The window is frequently found as an isolated defect. Associated cardiac lesions, including patency of the arterial duct [34], interruption of the aortic arch [3537], ventricular septal defect [38], and tetralogy of Fallot [39], are present in up to one‐half of patients. Unlike the common form of interrupted aortic arch, the ventricular septum usually is intact in the setting of the window. Subaortic obstruction is rare in these patients. Diversion of aortic blood into the pulmonary circulation during fetal life, with decreased flow to the arch, has been proposed as the cause of this combination of defects. When a window is found in association with interruption of the aortic arch, the interruption is usually at the isthmus. This was found in two‐thirds of one large review, with one‐sixth having interruption between the left common carotid and left subclavian arteries. The site of interruption was not described in the remaining cases [35]. When there is type B interruption, then an associated ventricular septal defect is more common. Other associated anomalies include atrial septal defect and systemic venous anomalies. The association with tetralogy of Fallot is unusual, and the diagnosis can be difficult [39]. The left‐to‐right shunt through the window may provide adequate palliation until the development of significant pulmonary vascular disease. The presence of a right aortic arch may indicate the presence of tetralogy of Fallot. The ventriculo‐arterial connections are usually concordant, but a window has been described with discordant ventriculo‐arterial connections [40]. Anomalous origin of either coronary artery from the pulmonary trunk is another significant association [38, 4144]. The orifice usually is found within a few millimeters of the window. Unlike the situation for isolated origin of a coronary artery from the pulmonary trunk, the coronary artery is exposed to aortic pressure and oxygenated blood. Thus, myocardial ischemia is not present, and shunting through the coronary artery does not occur. A left pulmonary artery sling has also been described in association with a window [45]. In this patient, although narrowed by external compression, the airway was left untreated as no segmental stricture was found [45]. In rare instances, the window can be found in association with extracardiac anomalies, including the VATER complex (vertebral defects, imperforate anus, tracheoesophageal fistula with esophageal atresia, and radial and renal dysplasia). Despite the frequency of association between the window and interrupted aortic arch, no consistent association has been found with DiGeorge syndrome, although persistence of the window almost certainly implies an abnormality in migration of cells from the neural crest [1]. Direct origin of a pulmonary artery from the intrapericardial aorta can also occur as an isolated defect. Nonetheless, as with the window, associated anomalies may be present, including patency of the arterial duct, interrupted aortic arch, ventricular septal defect, atrial septal defect, and tetralogy of Fallot.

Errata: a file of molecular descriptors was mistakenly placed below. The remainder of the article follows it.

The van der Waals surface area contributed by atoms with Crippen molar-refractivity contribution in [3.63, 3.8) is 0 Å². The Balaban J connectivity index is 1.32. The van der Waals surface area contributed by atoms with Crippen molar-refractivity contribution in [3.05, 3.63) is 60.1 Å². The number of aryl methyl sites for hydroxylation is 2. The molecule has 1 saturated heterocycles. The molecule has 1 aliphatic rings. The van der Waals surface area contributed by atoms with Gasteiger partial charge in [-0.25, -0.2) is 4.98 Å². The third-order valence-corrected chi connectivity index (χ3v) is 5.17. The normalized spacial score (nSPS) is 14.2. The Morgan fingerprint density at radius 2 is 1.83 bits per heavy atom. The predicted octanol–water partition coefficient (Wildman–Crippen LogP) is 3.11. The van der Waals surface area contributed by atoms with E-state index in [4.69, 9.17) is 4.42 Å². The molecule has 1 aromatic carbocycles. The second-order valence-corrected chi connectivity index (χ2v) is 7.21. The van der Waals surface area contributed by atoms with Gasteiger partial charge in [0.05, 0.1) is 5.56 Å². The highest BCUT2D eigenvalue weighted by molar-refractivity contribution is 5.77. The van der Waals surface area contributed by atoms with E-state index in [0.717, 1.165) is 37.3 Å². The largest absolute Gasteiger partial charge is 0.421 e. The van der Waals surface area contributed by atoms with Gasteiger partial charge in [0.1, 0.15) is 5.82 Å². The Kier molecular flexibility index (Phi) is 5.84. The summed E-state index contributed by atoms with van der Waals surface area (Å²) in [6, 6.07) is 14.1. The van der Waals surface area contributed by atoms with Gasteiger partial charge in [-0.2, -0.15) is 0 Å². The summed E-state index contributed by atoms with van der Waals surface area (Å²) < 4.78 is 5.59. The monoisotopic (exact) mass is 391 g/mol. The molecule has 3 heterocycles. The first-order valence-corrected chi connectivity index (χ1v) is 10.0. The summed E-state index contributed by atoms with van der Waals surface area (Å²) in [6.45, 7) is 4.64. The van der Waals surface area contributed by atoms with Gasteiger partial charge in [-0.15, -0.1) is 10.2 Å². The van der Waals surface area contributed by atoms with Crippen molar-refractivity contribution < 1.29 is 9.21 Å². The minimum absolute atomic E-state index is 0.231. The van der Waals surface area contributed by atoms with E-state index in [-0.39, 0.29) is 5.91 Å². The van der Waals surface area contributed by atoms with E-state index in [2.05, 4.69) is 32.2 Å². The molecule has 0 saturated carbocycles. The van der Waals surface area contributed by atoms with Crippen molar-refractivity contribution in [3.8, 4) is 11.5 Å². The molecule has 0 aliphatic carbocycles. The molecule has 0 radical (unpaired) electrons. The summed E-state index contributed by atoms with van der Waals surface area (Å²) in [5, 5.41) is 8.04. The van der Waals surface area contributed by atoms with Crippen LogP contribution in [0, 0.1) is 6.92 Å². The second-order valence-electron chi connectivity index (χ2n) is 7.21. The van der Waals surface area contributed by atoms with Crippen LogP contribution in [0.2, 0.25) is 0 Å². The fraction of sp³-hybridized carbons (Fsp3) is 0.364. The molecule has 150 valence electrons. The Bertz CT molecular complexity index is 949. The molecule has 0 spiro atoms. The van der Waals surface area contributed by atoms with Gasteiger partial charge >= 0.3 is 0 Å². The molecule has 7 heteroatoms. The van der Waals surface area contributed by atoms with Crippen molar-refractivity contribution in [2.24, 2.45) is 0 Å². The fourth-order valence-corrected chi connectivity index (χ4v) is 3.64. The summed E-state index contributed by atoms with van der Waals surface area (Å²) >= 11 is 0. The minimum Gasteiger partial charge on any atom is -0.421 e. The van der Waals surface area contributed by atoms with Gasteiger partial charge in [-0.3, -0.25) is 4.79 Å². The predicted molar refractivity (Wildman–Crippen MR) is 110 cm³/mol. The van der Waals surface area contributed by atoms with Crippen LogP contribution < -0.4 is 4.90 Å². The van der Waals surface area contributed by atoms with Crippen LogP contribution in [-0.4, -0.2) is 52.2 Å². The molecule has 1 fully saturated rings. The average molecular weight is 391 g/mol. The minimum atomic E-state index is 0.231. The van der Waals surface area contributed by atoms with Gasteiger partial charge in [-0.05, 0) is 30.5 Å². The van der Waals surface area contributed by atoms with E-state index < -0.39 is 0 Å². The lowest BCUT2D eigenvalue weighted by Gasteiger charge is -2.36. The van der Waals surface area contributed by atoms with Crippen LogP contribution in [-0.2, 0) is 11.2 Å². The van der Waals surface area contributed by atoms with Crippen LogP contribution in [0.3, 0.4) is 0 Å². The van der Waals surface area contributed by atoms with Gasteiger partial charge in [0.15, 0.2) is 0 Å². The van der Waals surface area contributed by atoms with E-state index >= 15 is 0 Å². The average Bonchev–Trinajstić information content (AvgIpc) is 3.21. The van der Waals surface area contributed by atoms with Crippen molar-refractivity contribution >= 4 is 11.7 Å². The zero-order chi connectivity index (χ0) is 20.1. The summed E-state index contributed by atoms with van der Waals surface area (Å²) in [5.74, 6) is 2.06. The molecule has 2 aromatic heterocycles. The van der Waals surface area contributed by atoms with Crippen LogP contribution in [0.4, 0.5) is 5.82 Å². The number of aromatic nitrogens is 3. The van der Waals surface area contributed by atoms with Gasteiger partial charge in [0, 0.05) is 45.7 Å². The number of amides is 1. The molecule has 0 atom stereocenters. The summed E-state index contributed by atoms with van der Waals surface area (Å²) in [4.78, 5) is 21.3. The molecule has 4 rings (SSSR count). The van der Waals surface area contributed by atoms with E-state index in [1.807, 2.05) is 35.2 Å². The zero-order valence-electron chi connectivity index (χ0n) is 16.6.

An illustration of the images are prepared from mouse embryos sacrificed on the twelfth day of embryonic development (E11.